advise, equivalent to persuade: Signior Leonato, let the friar advise you, ii. 124.
advise, followed by you, thee, &c., to consider: Advise you what you say, iii. 382; bid thy master well advise himself, iv. 463; Advise thee, Aaron, what is to be done, vi. 330; Advise yourself, vii. 275. advised, deliberate: advised watch, ii. 349; advis'd respect, iv. 55; advised purpose, iv. 117.
advised, aware, cautious, circumspect, considerate: I am advisèd what I say ("I am not going to speak precipitately or rashly, but on reflection and consideration," STEEVENS), ii. 48; And were you well advis'd (“acting with sufficient deliberation," STEEVENS)? ii. 223; therefore be advis'd, ii. 359; Be well advis'd, iv. 29; You were advis'd his flesh was capable, &c. iv. 319; Th' advisèd head, iv. 429; Are ye advis'd? v. 129; bid me be advised how I tread, v. 140; livery of advised age, v. 194; being well advis'd, v. 371; bade me be advis'd, v. 383; any well-advisèd friend, v. 439; general, be advis'd, vii. 382; O, be advis'd, viii. 259.
advisedly, deliberately, ii. 415; iv. 277; viii. 331, 339.
aery, the nest, also the young brood in the nest, of an eagle, hawk, or other bird of prey, iv. 68; v. 370.
aery of children, little eyases, that cry out on the top of question—An, vii. 140: "Shakespeare here alludes to the encouragement at that time given to some 'eyry' or nest of children, or 'eyases' (young hawks) [see eyases], who spoke in a high tone of voice. There were several companies of young performers about this date engaged in acting, but chiefly the Children of Paul's and the Children of the Revels, who, it seems, were highly applauded, to the injury of the companies of adult performers. From an early date the choir-boys of St. Paul's, Westminster, Windsor, and the Chapel Royal, had been occasionally so employed, and performed at Court" (COLLIER).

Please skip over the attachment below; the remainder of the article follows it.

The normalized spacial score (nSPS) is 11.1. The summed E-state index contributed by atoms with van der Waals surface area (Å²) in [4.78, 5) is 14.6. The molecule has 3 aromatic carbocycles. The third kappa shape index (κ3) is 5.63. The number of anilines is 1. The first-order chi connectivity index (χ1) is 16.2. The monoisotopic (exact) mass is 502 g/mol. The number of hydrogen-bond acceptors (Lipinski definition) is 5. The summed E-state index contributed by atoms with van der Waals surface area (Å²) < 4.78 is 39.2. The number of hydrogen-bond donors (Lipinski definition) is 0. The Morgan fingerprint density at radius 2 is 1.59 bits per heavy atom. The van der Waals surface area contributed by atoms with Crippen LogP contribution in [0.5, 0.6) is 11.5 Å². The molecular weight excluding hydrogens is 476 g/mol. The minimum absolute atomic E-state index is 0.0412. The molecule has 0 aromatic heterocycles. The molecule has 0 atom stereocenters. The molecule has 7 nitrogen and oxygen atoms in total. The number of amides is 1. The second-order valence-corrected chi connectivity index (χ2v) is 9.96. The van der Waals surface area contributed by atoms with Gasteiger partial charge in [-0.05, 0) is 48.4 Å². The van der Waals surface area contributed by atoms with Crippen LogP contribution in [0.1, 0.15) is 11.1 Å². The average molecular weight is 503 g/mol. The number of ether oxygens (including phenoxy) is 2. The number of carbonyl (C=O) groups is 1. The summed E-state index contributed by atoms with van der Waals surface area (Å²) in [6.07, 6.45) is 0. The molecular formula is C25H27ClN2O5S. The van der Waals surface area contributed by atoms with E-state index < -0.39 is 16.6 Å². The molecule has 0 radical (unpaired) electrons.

Æsop fable, &c.—Let, v. 314: "The Prince calls Richard, for his crookedness, Esop," &c. (JOHNSON).
affect, to love ("To affect (love), Diligo." Coles's Lat. & Engl. Dict.):
a lady whom I affect, i. 293; Dost thou affect her? ii. 82; I do affect the very ground, ii. 175; If you affect him, iii. 128; she did affect me, iii. 355; Sir John affects thy wife, i. 362; since he affects her most, v. 81; And may, for aught thou know'st, affected be, vi. 298. affect the letter, affect, practise alliteration, ii. 194.
affection, imagination, or "the disposition of the mind when
strongly affected or possessed by a particular idea” (MALONE): Affection! thy intention stabs the centre, iii. 424.
affection, sympathy: affection, Master of passion, ii. 396.
affection, affectation: witty without affection, ii. 207; indict (convict) the author of affection, vii. 143.
affectioned, affected, iii. 350.
affects, affections: shifts to strange affects, i. 477; every man with his affects is born, ii. 167; to banish their affects with him, iv. 121 ; the young affects In me defunct, vii. 391 (see note 23, vii. 474). affeer'd, (a law-term) confirmed, established, vii. 54.
affin'd, joined by affinity, vi. 17; Whether I in any just term am
affin'd To love the Moor ("Do I stand within any such terms of propinquity or relation to the Moor, as that it is my duty to love him?" JOHNSON), vii. 376; If partially affin'd, or leagu'd in office (Here affin'd "means 'related by nearness of office'," STEEVENS), vii. 409.
affront, a meeting face to face, a hostile encounter: That gave th' affront with them, vii. 714.
affront, to meet, to encounter: Affront his eye, iii. 492; Affront Ophelia, vii. 148; Your preparation can affront no less Than what you hear of ("Your forces are able to face such an army as we